News / USA

US Senators Voice Hopes, Concerns on Egypt Transition

Supporters of Egyptian President-elect Mohamed Morsi rally in front of a banner rejecting recent military edicts at Tahrir square in Cairo, June 26, 2012.
Supporters of Egyptian President-elect Mohamed Morsi rally in front of a banner rejecting recent military edicts at Tahrir square in Cairo, June 26, 2012.
Michael Bowman
CAPITOL HILL - U.S. lawmakers are expressing hopes and concerns about Egypt as Islamist President-elect Mohamed Morsi prepares to take office.
 
U.S. senators are closely monitoring Egypt’s political transition, including California Democrat Dianne Feinstein, who heads the Senate Select Committee on Intelligence.

“This new Egyptian government can go either way. It can open to the ideas of others," said Feinstein. "It can work to develop a vibrant economy for the people, jobs for this very young country with so many young people.  Or it can turn inward into Sharia law and a much more fundamentalist Muslim country. And that is the worry.”

Republican Senator Bob Corker of Tennessee, a member of the Committee on Foreign Relations, is taking a wait-and-see approach.

“Everyone has concerns. But I will be traveling there [to Egypt] in the next couple of months, and I look forward to sitting down with the new president," said Corker.

"The presidency - a lot of the powers that normally would reside there have been taken away," Corker added. "The military is the main entity there now, and I have concerns about that. Certainly, all of us want to see them move to a real democracy.”

For decades, Egypt has been a major recipient of U.S. foreign aid, which Congress must approve each year. That aid might be subjected to heightened scrutiny in the months ahead, according to Democratic Senator Ben Cardin of Maryland.

“Egypt is very important to the United States," he said. "We have a large footprint in Egypt. It is the largest Arab country in the world and it allows us, as a platform, to do a lot of our important international work."

"Our objectives are pretty clear. We want a partner that will help fight extremists, a partner that will continue with peace in the Middle East, and will move the country forward on democratic reform - particularly protecting the rights of its citizens," Corker added. "That is our objective. And we have a responsibility to the [U.S.] taxpayers to make sure our funds are used appropriately.  We also have a responsibility to America’s national security interests to pursue Egypt as a partner in our objectives.”

Senator Richard Lugar of Indiana, the top Republican on the Foreign Relations Committee, voiced his apprehensions about the Muslim Brotherhood to which Mohamed Morsi belonged prior to his electoral victory. Lugar said it is important that longstanding ties between Washington and Cairo be maintained under a Morsi administration.

“Our expectation is that he will respect human rights, the democratic process, and work carefully [with the United States] - as opposed to being an adversarial figure,” Lugar said.

That view was echoed by Democratic Senator Carl Levin of Michigan, chairman of the Armed Services Committee. “I just hope that he [Mohamed Morsi] will turn out to be someone who helps his country follow a moderate course of trying to work together with neighbors and trying to deal with any extreme elements in his own society that could create problems for his country,” said Levin.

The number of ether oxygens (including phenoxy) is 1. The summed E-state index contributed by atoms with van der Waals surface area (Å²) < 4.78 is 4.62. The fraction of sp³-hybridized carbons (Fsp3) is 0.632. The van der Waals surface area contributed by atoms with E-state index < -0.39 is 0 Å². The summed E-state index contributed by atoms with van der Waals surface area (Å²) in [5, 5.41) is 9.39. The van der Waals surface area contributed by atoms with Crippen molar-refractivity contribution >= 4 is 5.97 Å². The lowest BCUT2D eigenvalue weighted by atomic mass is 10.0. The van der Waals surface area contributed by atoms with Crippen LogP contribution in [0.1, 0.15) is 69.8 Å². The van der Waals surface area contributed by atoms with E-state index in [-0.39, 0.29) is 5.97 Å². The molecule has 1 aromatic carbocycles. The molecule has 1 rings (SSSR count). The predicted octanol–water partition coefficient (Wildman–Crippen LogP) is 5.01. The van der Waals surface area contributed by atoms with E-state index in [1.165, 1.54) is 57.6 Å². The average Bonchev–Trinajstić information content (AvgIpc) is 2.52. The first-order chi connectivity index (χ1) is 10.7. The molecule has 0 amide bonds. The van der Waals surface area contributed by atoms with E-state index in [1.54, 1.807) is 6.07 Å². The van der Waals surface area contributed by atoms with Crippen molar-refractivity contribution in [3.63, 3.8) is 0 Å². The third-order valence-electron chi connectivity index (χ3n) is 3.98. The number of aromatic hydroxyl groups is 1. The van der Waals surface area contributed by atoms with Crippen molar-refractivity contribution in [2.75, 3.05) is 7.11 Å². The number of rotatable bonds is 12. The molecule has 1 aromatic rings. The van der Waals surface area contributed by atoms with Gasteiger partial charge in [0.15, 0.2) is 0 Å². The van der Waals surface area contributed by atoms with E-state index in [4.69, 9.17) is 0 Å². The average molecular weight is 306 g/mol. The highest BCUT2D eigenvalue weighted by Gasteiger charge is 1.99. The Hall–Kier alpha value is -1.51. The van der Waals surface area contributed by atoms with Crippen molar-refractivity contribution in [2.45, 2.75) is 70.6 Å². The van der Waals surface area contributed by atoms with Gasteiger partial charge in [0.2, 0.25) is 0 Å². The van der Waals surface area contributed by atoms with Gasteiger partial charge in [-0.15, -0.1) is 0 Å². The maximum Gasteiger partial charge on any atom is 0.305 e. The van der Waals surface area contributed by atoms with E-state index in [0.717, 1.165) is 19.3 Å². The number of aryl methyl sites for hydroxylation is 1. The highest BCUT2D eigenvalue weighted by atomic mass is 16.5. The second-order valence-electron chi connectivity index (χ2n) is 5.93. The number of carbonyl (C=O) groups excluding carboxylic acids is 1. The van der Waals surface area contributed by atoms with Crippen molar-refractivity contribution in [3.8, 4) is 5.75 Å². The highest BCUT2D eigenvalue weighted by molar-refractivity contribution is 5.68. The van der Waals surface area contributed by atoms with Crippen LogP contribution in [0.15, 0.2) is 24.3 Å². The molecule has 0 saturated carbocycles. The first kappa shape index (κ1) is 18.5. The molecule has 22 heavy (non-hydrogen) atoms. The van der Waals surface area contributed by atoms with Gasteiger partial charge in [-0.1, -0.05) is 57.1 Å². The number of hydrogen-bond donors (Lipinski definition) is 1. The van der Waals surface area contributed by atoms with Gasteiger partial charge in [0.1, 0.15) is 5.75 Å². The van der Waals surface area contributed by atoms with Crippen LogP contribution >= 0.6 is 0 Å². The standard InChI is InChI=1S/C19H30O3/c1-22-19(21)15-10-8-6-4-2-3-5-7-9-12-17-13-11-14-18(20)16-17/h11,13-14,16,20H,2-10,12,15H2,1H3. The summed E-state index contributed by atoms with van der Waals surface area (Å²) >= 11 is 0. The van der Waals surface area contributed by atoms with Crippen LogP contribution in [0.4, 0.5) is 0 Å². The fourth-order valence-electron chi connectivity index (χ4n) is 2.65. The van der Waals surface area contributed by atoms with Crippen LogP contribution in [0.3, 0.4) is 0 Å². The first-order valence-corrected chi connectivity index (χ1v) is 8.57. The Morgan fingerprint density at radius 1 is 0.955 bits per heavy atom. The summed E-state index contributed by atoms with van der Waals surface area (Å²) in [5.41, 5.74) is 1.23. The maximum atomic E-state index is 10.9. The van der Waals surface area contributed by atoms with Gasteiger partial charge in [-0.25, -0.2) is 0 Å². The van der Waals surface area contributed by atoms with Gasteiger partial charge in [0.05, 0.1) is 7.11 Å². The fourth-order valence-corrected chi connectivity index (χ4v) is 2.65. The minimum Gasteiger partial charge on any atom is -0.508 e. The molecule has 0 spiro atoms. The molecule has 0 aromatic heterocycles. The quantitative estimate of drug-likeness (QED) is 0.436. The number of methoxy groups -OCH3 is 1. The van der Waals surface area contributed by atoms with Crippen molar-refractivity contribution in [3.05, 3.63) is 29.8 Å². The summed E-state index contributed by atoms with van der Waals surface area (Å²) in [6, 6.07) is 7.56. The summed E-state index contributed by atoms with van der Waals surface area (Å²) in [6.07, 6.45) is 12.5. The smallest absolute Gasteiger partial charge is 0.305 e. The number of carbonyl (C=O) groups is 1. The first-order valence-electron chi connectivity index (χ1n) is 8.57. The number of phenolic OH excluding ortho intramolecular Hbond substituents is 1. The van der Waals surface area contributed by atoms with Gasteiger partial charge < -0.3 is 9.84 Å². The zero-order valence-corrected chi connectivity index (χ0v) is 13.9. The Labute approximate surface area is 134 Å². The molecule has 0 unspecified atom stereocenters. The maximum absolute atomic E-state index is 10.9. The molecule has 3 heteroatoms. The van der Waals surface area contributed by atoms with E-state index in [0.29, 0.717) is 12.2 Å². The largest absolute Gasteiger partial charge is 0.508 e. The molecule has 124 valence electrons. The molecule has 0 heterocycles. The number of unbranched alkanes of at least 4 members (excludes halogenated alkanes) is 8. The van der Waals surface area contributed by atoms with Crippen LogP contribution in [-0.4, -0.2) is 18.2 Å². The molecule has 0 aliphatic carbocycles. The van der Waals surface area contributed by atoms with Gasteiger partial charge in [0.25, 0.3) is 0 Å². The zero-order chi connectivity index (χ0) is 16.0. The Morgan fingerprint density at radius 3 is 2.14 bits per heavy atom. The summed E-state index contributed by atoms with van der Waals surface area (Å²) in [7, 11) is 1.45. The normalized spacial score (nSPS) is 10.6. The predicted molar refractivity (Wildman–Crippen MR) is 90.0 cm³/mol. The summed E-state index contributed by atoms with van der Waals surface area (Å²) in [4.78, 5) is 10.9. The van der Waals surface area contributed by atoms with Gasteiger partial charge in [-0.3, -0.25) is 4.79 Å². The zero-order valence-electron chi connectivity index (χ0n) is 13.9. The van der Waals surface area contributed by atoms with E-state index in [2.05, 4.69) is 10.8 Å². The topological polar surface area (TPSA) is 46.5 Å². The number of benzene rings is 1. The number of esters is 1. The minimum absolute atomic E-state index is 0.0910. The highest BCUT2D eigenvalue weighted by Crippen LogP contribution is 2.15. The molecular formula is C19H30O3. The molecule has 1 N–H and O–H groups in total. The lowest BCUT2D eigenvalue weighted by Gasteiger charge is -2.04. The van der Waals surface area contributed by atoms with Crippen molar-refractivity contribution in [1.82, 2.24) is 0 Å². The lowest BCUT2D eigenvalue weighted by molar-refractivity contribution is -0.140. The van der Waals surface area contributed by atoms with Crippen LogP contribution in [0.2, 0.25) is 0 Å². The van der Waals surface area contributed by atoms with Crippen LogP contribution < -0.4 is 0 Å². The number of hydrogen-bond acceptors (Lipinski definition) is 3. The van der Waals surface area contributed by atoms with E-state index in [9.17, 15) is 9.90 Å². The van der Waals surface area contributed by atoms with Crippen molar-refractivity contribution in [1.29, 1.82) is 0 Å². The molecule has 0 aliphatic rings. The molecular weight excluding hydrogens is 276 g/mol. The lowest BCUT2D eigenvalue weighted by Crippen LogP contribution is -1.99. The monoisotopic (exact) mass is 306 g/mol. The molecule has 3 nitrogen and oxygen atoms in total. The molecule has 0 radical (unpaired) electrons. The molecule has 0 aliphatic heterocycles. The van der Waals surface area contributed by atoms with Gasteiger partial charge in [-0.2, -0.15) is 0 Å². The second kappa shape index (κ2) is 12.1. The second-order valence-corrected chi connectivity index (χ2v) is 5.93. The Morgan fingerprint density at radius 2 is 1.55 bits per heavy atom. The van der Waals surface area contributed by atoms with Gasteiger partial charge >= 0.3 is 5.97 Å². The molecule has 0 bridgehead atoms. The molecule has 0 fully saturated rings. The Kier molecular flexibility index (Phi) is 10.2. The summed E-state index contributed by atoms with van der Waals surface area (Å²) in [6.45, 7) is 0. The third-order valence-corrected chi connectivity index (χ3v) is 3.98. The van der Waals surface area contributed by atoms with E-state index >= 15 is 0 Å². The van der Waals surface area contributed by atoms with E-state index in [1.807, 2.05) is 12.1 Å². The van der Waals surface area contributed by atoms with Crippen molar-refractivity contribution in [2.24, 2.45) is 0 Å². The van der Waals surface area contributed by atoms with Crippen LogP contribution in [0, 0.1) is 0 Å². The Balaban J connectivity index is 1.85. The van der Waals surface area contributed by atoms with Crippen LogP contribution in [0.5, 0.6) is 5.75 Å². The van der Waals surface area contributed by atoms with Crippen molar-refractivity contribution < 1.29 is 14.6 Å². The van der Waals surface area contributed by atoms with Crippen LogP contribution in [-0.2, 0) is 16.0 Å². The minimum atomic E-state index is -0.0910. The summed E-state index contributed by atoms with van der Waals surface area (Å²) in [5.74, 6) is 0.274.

Senator Feinstein said the stakes are high, and not only for Egypt. She said "what Egypt does with respect to Israel is important. Israel’s right to exist is important. A two-state solution is important. Diplomatic relations [between Egypt and Israel] are important. Whether that is all severed or not is unknown to most of us.”

U.S. President Barack Obama and President-elect Morsi spoke by telephone on Sunday, affirming a mutual commitment to advance U.S.-Egyptian ties. Mr. Morsi says Egypt will abide by its international obligations - including its treaty with Israel as long as Israel does the same.

You May Like

Lesotho Faces New Round of Violence, Political Crisis

Brutal killing of military officer has sent former leaders back into S. Africa where they're watching anxiously as regional officials head in to try to restore peace More

Video US Diplomat Expects Adoption of Bosnian Massacre Anniversary Resolution

Samantha Power says there's broad consensus about killings in Bosnia's war, but Russia calls resolution 'divisive,' backs UN countermeasure More

UN Report Exposes Widespread Boko Haram Atrocities

Damning report graphically details pattern of vicious, widespread atrocities committed by Islamist militants More

Featured Videos

Your JavaScript is turned off or you have an old version of Adobe's Flash Player. Get the latest Flash player.
Olympics Construction Scars Sacred Korean Mountaini
X
July 02, 2015 4:10 AM
Environmentalists in South Korea are protesting a Winter Olympics construction project to build a ski slope through a 500-year-old protected forest. Brian Padden reports that although there is strong national support for hosting the 2018 Pyeongchang Winter Olympics, there are growing public concerns over the costs and possible ecological damage at the revered mountain.